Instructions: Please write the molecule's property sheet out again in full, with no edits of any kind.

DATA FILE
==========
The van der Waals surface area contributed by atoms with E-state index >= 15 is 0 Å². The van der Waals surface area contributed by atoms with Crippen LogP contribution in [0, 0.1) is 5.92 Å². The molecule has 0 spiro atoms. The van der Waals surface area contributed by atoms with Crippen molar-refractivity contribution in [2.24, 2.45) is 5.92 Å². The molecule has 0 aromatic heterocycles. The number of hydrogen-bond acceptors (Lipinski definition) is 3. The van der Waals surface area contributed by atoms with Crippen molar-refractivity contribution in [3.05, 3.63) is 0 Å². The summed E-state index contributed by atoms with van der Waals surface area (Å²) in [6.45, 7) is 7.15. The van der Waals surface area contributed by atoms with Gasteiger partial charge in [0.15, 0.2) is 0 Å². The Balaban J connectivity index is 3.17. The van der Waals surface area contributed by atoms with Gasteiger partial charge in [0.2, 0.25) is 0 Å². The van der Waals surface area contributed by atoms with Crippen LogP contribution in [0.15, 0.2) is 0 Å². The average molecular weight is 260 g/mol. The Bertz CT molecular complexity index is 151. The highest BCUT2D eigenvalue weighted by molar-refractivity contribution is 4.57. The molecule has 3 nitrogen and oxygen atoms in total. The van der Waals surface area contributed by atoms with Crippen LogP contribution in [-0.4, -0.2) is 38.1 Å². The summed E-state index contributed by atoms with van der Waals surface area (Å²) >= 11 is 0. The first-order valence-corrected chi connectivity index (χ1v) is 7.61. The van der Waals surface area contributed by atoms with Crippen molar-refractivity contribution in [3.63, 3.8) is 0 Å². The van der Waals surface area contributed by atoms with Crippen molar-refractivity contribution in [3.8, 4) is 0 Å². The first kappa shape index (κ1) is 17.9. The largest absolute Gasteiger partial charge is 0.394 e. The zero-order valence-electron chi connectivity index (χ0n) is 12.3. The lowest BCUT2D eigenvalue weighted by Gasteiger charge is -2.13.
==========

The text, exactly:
The van der Waals surface area contributed by atoms with E-state index >= 15 is 0 Å². The van der Waals surface area contributed by atoms with Crippen LogP contribution in [0, 0.1) is 5.92 Å². The molecule has 0 spiro atoms. The van der Waals surface area contributed by atoms with Crippen molar-refractivity contribution in [2.24, 2.45) is 5.92 Å². The molecule has 0 aromatic heterocycles. The number of hydrogen-bond acceptors (Lipinski definition) is 3. The van der Waals surface area contributed by atoms with Crippen molar-refractivity contribution in [3.05, 3.63) is 0 Å². The summed E-state index contributed by atoms with van der Waals surface area (Å²) in [6.45, 7) is 7.15. The van der Waals surface area contributed by atoms with Gasteiger partial charge in [0.15, 0.2) is 0 Å². The Balaban J connectivity index is 3.17. The van der Waals surface area contributed by atoms with Gasteiger partial charge in [0.2, 0.25) is 0 Å². The van der Waals surface area contributed by atoms with Crippen LogP contribution in [0.15, 0.2) is 0 Å². The average molecular weight is 260 g/mol. The Bertz CT molecular complexity index is 151. The highest BCUT2D eigenvalue weighted by molar-refractivity contribution is 4.57. The molecule has 3 nitrogen and oxygen atoms in total. The van der Waals surface area contributed by atoms with Crippen LogP contribution in [-0.4, -0.2) is 38.1 Å². The summed E-state index contributed by atoms with van der Waals surface area (Å²) >= 11 is 0. The first-order valence-corrected chi connectivity index (χ1v) is 7.61. The van der Waals surface area contributed by atoms with Crippen molar-refractivity contribution in [3.63, 3.8) is 0 Å². The van der Waals surface area contributed by atoms with Crippen molar-refractivity contribution in [3.8, 4) is 0 Å². The first kappa shape index (κ1) is 17.9. The largest absolute Gasteiger partial charge is 0.394 e. The zero-order valence-electron chi connectivity index (χ0n) is 12.3. The lowest BCUT2D eigenvalue weighted by Gasteiger charge is -2.13.